The hug of a middle-aged woman might affect nearby kids and pets in alarming ways -- and it has nothing to do with menopause mood swings.
On Thursday, the U.S. Food and Drug Administration issued a warning that children who are inadvertently exposed to an estrogen spray to ease hot flashes can develop an upsetting reaction – premature puberty. The FDA has received 8 reports involving children ages 3 to 5 whose reactions have included nipple swelling and breast development in girls and breast enlargement in boys. Pets exposed to the hormone spray have turned up with nipple enlargement and swelling of the vulva in females.
A recent report by the Veterinary Information Network also warns that some pets are inadvertently ingesting topical hormone sprays, creams or gels by licking the area or being petted after the product is applied and then grooming themselves. Side effects have included undersized penises in males and fur loss.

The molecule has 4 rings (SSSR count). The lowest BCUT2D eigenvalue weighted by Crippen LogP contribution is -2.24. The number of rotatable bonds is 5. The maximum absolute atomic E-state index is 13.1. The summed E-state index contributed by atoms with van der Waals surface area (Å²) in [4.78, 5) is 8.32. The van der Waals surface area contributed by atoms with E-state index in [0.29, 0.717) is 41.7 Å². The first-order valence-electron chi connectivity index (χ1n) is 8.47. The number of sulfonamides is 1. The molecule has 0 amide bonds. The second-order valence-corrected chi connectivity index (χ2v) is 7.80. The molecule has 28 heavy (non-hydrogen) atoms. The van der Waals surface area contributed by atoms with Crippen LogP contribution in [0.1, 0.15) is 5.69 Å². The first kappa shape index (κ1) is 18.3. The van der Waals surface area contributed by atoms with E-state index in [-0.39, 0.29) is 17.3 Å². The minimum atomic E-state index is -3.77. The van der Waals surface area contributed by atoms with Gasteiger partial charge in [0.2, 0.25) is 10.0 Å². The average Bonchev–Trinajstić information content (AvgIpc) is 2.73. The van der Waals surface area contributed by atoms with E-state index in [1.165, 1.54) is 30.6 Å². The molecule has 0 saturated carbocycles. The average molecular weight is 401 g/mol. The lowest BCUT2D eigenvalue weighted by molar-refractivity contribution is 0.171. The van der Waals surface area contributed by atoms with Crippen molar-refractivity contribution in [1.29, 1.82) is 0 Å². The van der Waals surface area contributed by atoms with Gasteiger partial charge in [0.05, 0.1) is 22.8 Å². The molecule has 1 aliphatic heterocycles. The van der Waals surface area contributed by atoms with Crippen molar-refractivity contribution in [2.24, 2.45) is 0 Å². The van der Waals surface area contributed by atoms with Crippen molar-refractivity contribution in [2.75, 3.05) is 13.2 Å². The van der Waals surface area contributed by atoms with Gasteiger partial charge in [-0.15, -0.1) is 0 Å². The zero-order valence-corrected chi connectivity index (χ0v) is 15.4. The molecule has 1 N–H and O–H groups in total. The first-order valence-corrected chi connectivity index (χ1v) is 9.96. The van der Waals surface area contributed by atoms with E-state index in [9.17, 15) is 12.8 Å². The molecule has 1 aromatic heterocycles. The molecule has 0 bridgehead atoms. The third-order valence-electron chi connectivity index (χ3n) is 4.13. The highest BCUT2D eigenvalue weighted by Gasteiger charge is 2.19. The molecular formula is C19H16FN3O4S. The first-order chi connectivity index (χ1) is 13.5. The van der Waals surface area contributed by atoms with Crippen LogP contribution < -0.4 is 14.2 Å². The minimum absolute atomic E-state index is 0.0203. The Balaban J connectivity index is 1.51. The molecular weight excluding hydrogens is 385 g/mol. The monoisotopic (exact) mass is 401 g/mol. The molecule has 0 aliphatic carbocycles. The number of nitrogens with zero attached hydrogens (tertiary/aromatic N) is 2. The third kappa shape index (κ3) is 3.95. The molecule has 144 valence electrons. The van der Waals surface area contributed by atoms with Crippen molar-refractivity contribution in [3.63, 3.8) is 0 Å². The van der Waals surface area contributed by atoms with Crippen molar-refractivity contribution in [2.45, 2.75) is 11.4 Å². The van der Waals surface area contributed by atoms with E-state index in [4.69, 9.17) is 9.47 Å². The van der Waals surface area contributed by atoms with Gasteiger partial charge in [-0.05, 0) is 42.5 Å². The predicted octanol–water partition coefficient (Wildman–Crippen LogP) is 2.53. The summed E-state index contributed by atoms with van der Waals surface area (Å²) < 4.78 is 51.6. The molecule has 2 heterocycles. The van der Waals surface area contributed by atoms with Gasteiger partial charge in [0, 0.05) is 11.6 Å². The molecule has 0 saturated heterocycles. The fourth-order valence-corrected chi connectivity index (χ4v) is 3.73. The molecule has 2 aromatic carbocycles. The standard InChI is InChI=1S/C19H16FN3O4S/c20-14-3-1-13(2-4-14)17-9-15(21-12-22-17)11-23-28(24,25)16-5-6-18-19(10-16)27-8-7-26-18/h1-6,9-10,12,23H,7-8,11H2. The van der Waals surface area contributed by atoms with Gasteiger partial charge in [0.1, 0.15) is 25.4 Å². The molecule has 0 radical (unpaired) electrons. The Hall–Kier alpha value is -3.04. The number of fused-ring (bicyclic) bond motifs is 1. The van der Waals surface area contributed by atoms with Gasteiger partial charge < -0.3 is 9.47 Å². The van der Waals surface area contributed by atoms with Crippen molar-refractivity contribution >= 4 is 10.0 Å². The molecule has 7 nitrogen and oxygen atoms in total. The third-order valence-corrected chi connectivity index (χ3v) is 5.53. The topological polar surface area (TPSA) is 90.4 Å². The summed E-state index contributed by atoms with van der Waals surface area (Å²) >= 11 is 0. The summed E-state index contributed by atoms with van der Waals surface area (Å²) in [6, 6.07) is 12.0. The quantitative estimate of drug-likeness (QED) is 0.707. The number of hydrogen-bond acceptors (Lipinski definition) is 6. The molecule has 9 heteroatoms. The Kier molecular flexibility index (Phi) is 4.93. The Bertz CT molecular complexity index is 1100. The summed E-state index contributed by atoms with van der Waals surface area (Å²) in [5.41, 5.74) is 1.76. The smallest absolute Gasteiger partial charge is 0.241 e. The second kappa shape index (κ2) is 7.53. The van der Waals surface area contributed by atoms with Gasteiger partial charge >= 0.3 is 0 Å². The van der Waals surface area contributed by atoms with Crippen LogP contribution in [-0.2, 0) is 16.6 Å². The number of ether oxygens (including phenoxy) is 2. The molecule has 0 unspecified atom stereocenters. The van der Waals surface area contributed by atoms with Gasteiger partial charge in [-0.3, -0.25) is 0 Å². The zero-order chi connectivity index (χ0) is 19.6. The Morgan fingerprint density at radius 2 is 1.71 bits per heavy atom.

Estrogen and testosterone aren’t the only hormones that cause problems. A psoriasis cream called Dovonex, a derivative of vitamin D — itself a hormone — can cause unusual thirst, appetite loss, and severe vomiting or diarrhea when pets lick it off the skin or chew on the tube, says Michael Stone, an internal medicine specialist at Tufts Cummings School of Veterinary Medicine in Grafton, Mass.
To avoid the problem, women shouldn’t let children or pets come in direct contact with the area where the medication was applied, or they should wear clothing that covers it. If contact does occur, wash the child’s skin with soap and water right away, the FDA says. We assume the same goes for pets.
Do you use these kinds of hormone sprays, creams or gels? Will you stop, or just take extra precautions? Leave your comments here.
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